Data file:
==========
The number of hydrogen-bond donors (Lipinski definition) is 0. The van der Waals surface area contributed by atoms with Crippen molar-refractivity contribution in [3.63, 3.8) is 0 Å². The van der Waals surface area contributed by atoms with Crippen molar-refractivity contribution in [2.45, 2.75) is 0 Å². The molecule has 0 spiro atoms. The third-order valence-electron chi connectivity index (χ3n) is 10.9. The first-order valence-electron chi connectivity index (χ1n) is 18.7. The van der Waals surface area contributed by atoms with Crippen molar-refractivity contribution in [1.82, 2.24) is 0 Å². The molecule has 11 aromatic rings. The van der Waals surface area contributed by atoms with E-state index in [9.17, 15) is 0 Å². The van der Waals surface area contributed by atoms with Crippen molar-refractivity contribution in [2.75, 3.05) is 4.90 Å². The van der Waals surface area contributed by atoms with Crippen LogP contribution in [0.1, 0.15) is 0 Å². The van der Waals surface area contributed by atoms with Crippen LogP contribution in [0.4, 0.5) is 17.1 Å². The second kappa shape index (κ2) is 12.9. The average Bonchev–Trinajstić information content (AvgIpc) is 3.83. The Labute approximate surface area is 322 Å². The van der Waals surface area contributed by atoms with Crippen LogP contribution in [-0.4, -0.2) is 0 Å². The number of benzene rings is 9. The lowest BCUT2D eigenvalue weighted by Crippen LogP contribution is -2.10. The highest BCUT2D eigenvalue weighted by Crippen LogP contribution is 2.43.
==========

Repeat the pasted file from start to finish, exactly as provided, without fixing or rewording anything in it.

The number of hydrogen-bond donors (Lipinski definition) is 0. The van der Waals surface area contributed by atoms with Crippen molar-refractivity contribution in [3.63, 3.8) is 0 Å². The van der Waals surface area contributed by atoms with Crippen molar-refractivity contribution in [2.45, 2.75) is 0 Å². The molecule has 0 spiro atoms. The third-order valence-electron chi connectivity index (χ3n) is 10.9. The first-order valence-electron chi connectivity index (χ1n) is 18.7. The van der Waals surface area contributed by atoms with Crippen molar-refractivity contribution in [1.82, 2.24) is 0 Å². The molecule has 11 aromatic rings. The van der Waals surface area contributed by atoms with E-state index in [9.17, 15) is 0 Å². The van der Waals surface area contributed by atoms with Crippen molar-refractivity contribution in [2.75, 3.05) is 4.90 Å². The van der Waals surface area contributed by atoms with Crippen LogP contribution in [0.1, 0.15) is 0 Å². The van der Waals surface area contributed by atoms with Crippen LogP contribution in [0.4, 0.5) is 17.1 Å². The second kappa shape index (κ2) is 12.9. The average Bonchev–Trinajstić information content (AvgIpc) is 3.83. The Labute approximate surface area is 322 Å². The van der Waals surface area contributed by atoms with Crippen LogP contribution in [-0.4, -0.2) is 0 Å². The number of benzene rings is 9. The lowest BCUT2D eigenvalue weighted by Crippen LogP contribution is -2.10. The highest BCUT2D eigenvalue weighted by Crippen LogP contribution is 2.43.